CAGE OF SOULS / AUTHOR: ADRIAN TCHAIKOVSKY / PUBLISHER: HEAD OF ZEUS / RELEASE DATE: OUT NOW
Adrian Tchaikovsky is one of those authors blessed with a constantly evolving and improving style. His latest novel Cage of Souls takes a very different narrative tone and approach to his previous books such as Guns of The Dawn or Dogs of War. Of all of Tchaikovsky’s work so far, this is perhaps the most challenging, up there with the likes of China Miéville, Brian Aldiss and Iain Banks in terms of flavour. It’s also one of his most rewarding works to date.
Cage of Souls is a post-apocalyptic science fiction tale, though in this case the apocalypse happened a long time ago. The sun is dying and so is humanity. Mankind is down to its last city, but the majority of the population don’t really seem to care. The bustling Shadrapur is filled with intrigue, squalor and squabbling people. Tchaikovsky has created a memorable place, packed with crumbling walls and overgrown pavements. The city's sole university is stacked with books that no one will ever read and knowledge that is not so much lost as it is ignored. Humanity, in its last days, has fallen to its baser urges, the trappings of civilisation barely hiding its savage and destructive heart.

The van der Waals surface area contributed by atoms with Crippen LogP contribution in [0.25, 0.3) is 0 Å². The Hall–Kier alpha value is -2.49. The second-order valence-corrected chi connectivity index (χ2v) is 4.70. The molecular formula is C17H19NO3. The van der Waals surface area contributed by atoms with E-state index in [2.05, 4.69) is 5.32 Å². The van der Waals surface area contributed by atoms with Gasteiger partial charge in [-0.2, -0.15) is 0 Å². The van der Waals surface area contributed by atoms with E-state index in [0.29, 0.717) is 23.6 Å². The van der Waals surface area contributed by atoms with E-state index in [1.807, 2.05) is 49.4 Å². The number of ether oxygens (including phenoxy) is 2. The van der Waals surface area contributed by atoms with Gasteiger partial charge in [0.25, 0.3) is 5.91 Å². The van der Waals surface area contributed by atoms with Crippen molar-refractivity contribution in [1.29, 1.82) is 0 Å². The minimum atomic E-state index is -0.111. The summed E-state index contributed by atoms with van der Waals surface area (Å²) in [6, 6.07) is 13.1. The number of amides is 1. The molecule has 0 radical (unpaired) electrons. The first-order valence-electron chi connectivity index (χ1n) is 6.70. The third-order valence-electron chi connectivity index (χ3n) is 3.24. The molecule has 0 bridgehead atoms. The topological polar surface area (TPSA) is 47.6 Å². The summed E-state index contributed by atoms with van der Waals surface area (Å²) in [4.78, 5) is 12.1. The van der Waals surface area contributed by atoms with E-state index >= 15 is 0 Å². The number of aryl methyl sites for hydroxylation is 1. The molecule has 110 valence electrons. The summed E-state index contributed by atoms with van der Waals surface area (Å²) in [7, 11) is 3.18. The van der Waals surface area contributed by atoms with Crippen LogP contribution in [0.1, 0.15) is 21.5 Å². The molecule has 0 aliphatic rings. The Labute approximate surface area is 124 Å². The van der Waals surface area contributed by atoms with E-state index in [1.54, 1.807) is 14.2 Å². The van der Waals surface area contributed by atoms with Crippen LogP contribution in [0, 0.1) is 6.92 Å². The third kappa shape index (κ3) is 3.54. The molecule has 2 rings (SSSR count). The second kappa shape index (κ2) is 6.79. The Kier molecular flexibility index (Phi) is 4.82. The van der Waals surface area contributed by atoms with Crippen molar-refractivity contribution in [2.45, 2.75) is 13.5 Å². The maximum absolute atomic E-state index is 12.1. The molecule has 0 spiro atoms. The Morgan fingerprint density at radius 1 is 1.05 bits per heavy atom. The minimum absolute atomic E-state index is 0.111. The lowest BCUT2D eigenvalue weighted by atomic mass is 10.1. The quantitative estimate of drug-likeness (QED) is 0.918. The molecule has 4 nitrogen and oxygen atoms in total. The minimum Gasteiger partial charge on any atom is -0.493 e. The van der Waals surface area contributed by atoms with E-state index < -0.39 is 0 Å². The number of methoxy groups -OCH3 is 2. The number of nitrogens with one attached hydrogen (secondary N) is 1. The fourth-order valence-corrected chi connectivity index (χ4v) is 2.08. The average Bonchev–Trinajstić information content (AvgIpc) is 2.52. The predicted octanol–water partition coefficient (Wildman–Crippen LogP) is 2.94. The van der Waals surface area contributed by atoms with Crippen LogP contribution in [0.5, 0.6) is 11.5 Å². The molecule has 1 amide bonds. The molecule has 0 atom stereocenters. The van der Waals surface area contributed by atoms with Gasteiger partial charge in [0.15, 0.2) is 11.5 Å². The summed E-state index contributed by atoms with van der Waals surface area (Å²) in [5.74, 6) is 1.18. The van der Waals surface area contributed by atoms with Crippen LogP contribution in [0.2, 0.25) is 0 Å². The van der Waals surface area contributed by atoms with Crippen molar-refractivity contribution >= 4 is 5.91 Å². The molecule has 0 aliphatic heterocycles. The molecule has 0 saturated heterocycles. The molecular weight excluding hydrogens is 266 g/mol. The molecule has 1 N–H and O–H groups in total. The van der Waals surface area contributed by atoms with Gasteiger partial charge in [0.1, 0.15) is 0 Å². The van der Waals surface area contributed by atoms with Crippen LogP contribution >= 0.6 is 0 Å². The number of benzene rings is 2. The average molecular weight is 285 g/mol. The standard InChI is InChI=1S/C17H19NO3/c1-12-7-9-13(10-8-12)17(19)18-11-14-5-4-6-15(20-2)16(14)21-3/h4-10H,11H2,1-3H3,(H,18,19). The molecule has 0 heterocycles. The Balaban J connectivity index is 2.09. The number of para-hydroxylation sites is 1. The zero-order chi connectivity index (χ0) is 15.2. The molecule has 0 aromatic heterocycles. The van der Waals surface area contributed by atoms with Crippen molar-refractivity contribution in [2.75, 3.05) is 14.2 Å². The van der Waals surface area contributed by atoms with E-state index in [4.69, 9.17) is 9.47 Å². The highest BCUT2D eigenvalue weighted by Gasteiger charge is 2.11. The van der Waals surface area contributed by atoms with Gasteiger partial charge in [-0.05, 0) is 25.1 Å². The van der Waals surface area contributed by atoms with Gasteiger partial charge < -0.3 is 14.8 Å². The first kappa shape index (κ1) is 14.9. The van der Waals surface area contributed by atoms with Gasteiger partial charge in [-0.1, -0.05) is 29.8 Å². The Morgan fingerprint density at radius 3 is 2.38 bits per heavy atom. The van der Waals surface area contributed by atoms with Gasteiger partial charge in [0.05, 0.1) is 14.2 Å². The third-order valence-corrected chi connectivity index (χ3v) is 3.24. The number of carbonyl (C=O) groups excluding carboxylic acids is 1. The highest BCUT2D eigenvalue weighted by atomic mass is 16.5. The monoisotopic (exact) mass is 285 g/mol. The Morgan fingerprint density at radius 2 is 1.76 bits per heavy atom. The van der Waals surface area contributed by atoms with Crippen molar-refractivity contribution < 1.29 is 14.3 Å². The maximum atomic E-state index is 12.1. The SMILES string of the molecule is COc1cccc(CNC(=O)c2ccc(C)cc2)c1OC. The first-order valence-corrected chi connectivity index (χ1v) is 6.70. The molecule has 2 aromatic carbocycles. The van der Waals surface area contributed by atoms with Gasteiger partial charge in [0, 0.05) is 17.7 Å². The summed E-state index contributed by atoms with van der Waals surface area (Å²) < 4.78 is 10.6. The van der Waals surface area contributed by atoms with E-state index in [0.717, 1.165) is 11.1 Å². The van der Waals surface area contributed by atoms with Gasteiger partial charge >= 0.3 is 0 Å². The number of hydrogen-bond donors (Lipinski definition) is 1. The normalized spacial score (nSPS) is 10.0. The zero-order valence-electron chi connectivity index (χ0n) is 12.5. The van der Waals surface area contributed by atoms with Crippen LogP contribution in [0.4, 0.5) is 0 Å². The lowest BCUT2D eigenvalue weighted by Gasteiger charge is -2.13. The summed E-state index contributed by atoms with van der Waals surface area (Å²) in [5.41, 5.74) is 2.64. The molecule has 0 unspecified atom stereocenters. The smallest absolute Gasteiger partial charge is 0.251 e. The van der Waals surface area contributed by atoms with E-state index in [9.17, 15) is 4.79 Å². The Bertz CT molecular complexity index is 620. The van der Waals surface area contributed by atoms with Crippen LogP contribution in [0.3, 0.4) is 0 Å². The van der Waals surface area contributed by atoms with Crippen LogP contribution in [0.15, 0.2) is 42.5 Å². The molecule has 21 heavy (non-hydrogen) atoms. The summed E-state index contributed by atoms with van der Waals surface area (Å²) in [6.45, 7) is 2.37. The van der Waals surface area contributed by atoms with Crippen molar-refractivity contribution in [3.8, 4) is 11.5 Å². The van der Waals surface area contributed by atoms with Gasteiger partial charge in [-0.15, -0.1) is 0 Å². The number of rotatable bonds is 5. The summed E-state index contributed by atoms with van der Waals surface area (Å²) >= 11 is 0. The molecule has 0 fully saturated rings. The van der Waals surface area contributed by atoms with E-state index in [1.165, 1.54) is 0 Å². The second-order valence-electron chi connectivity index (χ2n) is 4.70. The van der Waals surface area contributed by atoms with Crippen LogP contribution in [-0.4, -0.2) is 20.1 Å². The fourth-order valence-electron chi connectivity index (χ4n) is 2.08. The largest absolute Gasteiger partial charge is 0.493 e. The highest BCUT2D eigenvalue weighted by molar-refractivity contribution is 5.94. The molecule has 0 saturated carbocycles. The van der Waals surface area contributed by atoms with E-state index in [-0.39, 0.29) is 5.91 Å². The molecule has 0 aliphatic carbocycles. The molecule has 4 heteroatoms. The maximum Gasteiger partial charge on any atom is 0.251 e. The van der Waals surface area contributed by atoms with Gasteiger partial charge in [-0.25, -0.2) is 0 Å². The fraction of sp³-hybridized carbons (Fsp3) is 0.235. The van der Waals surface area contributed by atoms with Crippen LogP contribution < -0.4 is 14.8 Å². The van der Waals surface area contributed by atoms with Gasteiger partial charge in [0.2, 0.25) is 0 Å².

The story follows Stefan Advani. When we first meet him, he strikes us as a hapless victim, on his way to the city’s only prison. A floating mechanical island where the ruling class of Shadrapur send its more problematic denizens in order to forget about them. The main thrust here is how Stefan survives; he’s a scholar and an intellectual rather than a murderer or monster. Stefan’s journey is a painful one - he is utterly unprepared for prison life, and the last jail on Earth is filled with horror and mystery. This, more than anything, is what makes the book so mesmerising. Stefan’s story is filled with twists and turns and, just as we think we have a handle on the world, something else happens and all our assumptions change again.
Tchaikovsky’s world-building here is breathtaking. As one might expect from Mankind’s last society, the people of this strange Earth are very different. The ecology of the planet has changed so much as to be alien, and humanity operates on so many false ideas that you have to keep reading simply to find out more. The author throws many ideas around, teasing the reader from scene to scene with different ideas. It’s a joy to work through, though the story itself is very dark.
Cage of Souls is a fascinating read and strong ecological tale. Recommended, especially for those of us planning long journeys to hot climates.